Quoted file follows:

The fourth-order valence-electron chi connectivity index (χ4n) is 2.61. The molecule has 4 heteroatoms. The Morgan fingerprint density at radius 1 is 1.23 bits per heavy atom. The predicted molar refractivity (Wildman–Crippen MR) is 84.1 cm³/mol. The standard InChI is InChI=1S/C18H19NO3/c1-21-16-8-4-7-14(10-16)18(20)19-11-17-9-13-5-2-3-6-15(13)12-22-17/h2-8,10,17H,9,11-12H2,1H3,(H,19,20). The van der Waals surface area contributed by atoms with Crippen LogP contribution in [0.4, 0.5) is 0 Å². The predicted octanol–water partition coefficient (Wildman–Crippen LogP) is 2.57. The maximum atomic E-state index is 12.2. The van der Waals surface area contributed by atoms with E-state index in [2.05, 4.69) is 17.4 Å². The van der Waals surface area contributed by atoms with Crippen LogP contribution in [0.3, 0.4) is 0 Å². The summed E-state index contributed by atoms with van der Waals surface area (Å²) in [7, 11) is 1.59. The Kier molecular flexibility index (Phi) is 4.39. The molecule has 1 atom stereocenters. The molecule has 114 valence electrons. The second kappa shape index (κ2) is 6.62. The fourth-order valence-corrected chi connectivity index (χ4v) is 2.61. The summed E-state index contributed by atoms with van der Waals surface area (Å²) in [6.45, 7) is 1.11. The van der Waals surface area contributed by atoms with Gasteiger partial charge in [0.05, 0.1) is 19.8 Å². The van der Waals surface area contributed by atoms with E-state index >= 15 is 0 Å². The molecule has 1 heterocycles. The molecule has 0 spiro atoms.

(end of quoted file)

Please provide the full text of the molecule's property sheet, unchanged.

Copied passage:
The fourth-order valence-electron chi connectivity index (χ4n) is 2.61. The molecule has 4 heteroatoms. The Morgan fingerprint density at radius 1 is 1.23 bits per heavy atom. The predicted molar refractivity (Wildman–Crippen MR) is 84.1 cm³/mol. The standard InChI is InChI=1S/C18H19NO3/c1-21-16-8-4-7-14(10-16)18(20)19-11-17-9-13-5-2-3-6-15(13)12-22-17/h2-8,10,17H,9,11-12H2,1H3,(H,19,20). The van der Waals surface area contributed by atoms with Crippen LogP contribution in [0.4, 0.5) is 0 Å². The predicted octanol–water partition coefficient (Wildman–Crippen LogP) is 2.57. The maximum atomic E-state index is 12.2. The van der Waals surface area contributed by atoms with E-state index in [2.05, 4.69) is 17.4 Å². The van der Waals surface area contributed by atoms with Crippen LogP contribution in [0.3, 0.4) is 0 Å². The summed E-state index contributed by atoms with van der Waals surface area (Å²) in [7, 11) is 1.59. The Kier molecular flexibility index (Phi) is 4.39. The molecule has 1 atom stereocenters. The molecule has 114 valence electrons. The second kappa shape index (κ2) is 6.62. The fourth-order valence-corrected chi connectivity index (χ4v) is 2.61. The summed E-state index contributed by atoms with van der Waals surface area (Å²) in [6.45, 7) is 1.11. The van der Waals surface area contributed by atoms with Gasteiger partial charge in [0.05, 0.1) is 19.8 Å². The van der Waals surface area contributed by atoms with E-state index >= 15 is 0 Å². The molecule has 1 heterocycles. The molecule has 0 spiro atoms.